It’s fall. The leaves are turning crimson. Your kids have already started costuming themselves for Halloween. And their little noses are leaking an autumn rainbow of snot everywhere.
It’s cold and flu season, and there just might be an upside. Of course, I’m not talking about wishing my kids were sick, sick. I’ve endured hospital stays with each of my children, and I don’t wish the fluorescent lights of pediatric units on anyone. What I’m talking about here is a nice smooth fever. The kind that makes the little ones clammy and docile.
Last week, when my son woke up with a piping hot forehead, at first I was bummed. Nobody likes to see their offspring feeling poorly. And frankly, I had stuff to do while he was supposed to be at kindergarten. But by the end of the day, I noticed that a rare calm had settled around me. Maybe being homebound with a sweaty kid wasn’t the worst thing in the world.
Here are six perks to being stuck home with a sick kid:
Yes, their little faces might have the not-so-faint odor of vomit, but they’re just so damned cuddly when they’re sick. My five-year-old still tolerates my affection from time to time, but he’s more likely to show his love by charging at me like a rabid rhinoceros. But when he’s down with the fever? He stares up at me with those big glassy eyes and lets me burrow into his neck like a dirty little hamster.
Life with children is many things, but quiet is not one of them. But when one is sick and the other is at daycare? Except for the constant blare of the TV, our home was eerily, sweetly, orgasmicly quiet. My son occasionally croaked out a request for a sip of water, but it was far from the constant barrage of demands I usually field. And while he let out a few whimpers from time to time, there were no tantrums.
3. No cooking.
It’s not that I generally cook; I’m more of a meal assembler, scattering fruits and vegetables and whatever protein I can get into the kids’ their pie-holes. But I always feel like I should be cooking, or learning to cook. It’s certainly something I thought I’d have down by the time I procreated. But when someone’s sick? It’s all crackers and water, with a side of Gatorade, baby. Finally, prison food is acceptable.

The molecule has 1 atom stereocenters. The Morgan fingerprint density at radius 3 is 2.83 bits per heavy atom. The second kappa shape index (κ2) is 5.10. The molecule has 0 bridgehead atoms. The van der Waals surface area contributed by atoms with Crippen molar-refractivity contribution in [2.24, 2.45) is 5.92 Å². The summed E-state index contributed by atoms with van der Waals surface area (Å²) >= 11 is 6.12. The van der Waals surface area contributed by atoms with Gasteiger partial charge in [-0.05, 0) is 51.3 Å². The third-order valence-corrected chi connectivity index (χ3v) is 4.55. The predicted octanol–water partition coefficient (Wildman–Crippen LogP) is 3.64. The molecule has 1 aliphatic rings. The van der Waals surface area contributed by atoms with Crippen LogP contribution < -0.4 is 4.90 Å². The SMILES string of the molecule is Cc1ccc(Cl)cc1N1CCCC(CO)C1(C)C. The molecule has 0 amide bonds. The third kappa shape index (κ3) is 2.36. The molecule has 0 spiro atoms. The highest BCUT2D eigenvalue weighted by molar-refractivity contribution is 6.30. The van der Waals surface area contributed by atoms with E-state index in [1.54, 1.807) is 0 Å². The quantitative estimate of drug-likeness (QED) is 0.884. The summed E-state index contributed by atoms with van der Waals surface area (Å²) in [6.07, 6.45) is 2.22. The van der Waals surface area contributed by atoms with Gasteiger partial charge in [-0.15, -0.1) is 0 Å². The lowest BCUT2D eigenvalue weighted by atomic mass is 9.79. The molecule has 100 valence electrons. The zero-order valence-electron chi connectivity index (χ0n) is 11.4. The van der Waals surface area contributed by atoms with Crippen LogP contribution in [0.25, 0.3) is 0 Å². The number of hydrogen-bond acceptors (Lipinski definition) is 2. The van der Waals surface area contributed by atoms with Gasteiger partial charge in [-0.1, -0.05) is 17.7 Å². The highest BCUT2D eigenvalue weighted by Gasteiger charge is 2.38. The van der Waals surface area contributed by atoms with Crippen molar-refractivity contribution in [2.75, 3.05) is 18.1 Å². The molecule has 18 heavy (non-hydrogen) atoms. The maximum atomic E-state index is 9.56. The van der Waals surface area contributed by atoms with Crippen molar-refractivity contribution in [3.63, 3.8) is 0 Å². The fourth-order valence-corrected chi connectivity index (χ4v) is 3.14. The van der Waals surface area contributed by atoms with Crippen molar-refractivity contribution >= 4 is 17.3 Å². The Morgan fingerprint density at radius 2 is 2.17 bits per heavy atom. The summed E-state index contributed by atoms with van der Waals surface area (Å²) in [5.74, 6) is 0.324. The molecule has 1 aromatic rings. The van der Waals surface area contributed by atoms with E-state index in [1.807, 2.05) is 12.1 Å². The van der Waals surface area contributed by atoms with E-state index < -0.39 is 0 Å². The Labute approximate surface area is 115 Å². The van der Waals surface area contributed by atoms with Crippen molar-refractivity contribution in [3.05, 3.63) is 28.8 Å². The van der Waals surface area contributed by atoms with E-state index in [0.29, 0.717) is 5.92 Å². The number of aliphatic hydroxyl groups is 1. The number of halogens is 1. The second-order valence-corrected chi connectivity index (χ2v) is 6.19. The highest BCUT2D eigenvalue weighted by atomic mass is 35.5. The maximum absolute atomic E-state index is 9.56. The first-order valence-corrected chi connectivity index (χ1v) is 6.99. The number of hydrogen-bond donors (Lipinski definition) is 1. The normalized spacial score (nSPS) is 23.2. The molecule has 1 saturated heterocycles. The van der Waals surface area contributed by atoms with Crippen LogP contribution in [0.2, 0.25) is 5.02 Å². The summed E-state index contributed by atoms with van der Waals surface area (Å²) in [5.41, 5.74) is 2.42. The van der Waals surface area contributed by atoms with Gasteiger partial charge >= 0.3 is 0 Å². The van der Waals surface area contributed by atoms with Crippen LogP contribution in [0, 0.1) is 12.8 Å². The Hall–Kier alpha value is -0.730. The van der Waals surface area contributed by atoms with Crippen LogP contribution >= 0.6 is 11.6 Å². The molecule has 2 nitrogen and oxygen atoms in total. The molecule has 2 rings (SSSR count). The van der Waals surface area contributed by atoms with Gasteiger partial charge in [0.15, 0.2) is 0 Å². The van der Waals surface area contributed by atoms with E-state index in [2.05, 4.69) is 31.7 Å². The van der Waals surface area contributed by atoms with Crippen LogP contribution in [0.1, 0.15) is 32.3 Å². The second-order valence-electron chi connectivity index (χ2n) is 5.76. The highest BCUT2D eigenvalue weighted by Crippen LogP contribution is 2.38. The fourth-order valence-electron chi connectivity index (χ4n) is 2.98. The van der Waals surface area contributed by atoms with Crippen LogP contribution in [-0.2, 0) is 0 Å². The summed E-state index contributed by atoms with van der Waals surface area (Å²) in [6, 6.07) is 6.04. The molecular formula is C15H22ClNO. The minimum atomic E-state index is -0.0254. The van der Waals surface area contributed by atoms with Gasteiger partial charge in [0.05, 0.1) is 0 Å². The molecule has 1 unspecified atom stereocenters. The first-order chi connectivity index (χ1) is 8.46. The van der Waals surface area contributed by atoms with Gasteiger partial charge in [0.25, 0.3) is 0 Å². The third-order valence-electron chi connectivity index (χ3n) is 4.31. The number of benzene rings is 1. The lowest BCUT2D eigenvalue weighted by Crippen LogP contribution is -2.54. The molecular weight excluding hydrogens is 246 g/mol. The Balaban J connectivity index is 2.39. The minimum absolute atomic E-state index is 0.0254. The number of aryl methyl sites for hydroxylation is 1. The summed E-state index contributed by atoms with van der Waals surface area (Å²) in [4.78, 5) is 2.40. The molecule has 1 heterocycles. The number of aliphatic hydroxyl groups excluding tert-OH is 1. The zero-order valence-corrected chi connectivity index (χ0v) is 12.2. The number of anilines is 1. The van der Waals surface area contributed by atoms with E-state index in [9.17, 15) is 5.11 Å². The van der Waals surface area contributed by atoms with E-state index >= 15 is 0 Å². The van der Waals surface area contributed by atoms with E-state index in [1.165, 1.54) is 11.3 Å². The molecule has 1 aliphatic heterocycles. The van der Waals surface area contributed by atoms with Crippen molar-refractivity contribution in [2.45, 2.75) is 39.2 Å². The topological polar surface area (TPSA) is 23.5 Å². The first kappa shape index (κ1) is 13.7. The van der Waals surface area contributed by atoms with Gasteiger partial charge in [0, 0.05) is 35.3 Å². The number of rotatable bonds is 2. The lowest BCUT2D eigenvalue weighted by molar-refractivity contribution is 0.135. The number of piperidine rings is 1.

4. One-on-one time.
Of course it doesn’t always work out this way. More often than not, Murphy’s Law will hit you with two sick kids, or a sick kid when you’re sick. But once in a while, like last week, it was just my son and I. It wasn’t some grand adventure, but instead just existing next to each other while screening Alvin and the Chipmunks: The Squeakquel. It wasn’t what either of us would’ve chosen, but the fact that we got some rare one-on-one time was a bonus.
5. Down time.
While I can’t just go about my normal business of writing and cleaning and doing yoga and shit, I noticed how still I was when my son was sick. I sat down next to him on the couch, with a book. I read several pages. In a row. With no interruptions. Though by nature I’m part sloth, parenthood has had me running around for the last five and a half years, all the while feeling like I’m several steps behind. My brain jogs like a rodent on a wheel, with random panicked thoughts like laundry! and lunches! zinging through at periodic intervals. But when I’m tending to a sick kid, everything stops. It’s kind of like when I’m sick, except with worse TV shows.
6. I know what to do.
I am far from having this parenting thing figured out. Most of the time I’m winging it, convinced that I’m probably supposed to be doing something other than what I’m actually doing. But when someone’s sick? Things get crystal clear. I need to stay close. Call school. Offer sips of water and bites of dry crackers. Keep a puke bowl handy. Generously dole out kisses and cuddles and blankets. Some mammalian part of me kicks in when my son, usually so spunky and willful, succumbs to sickness. I wrap around him like a mama moose, taking in the barky scent of his hair, the overripe melon smell of his sticky skin. All the times when I didn’t know what to do when he was a colicky baby or a crazed toddler evaporate, and my body floods with oxytocin.
I know the season is young and by the time our pumpkin collapses in on itself, leaving a moist orange mess, I’ll be cursing the germ parade. But just for now? Sickness is just part of the package of fall—apple picking, leaf jumping, and fevers.